A recent letter ruling is useful for commercial litigators for two contract interpretation principles that the Court of Chancery addresses in a business-like manner. In Frank Robino III v. Paul Robino; Charles Robino, et al. (Del. Ch. Aug. 16, 2017), the Court addressed:
(1) What standard is applied when a person claims that an agreement is not binding due to duress and/or allegations of diminished capacity as a result of substance abuse, including intoxication;
(2) When a settlement agreement reached during mediation that might not have all the complete formality and comprehensiveness of a typical agreement, can still be enforceable.
The procedural context of this case was a motion to enforce a settlement agreement that was reached after mediation. Both parties were represented by competent counsel during the mediation, and the court describes the mediator as one of the most experienced mediators in Delaware. The court granted the motion to enforce a settlement agreement and rejected the two defenses presented.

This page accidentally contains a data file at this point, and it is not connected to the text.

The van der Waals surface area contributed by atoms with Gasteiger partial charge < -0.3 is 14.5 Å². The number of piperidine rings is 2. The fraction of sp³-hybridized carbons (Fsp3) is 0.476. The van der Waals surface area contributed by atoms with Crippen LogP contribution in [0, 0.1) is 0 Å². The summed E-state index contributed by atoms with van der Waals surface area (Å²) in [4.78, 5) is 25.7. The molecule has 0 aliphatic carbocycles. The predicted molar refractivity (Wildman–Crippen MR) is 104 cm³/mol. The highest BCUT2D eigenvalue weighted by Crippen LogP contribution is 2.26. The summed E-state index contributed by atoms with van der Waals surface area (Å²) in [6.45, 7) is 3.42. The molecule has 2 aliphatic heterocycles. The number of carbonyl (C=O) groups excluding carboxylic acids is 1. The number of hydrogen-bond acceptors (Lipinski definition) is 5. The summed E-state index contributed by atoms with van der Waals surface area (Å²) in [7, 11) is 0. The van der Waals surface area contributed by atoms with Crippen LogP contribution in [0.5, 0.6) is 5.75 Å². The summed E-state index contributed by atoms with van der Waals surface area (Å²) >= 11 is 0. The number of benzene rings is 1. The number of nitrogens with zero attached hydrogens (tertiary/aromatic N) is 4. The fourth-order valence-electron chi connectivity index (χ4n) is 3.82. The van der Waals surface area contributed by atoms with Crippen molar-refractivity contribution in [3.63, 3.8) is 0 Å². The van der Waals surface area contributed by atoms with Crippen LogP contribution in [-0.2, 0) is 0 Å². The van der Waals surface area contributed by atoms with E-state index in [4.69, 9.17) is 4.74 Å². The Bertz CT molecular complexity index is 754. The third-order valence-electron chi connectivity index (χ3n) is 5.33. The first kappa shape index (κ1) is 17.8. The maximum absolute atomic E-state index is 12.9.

The first rejected defense was based on the asserted argument of duress as well as substance abuse that apparently included intoxication or inebriation. The court cited to Delaware case law explaining the burden of proof and the challenges in prevailing on such a defense, which was not successful in this case.
Regarding the mediation that resulted in a settlement agreement, the court found that the essential terms of the agreement were agreed to, in a signed document at the mediation. It was not clear whether a more formal and comprehensive agreement was contemplated, although the parties did attempt unsuccessfully to negotiate a more formal and comprehensive agreement after the mediation. Nonetheless, the court found that the terms that were agreed to and signed at the mediation were sufficient to enforce it as a binding contract.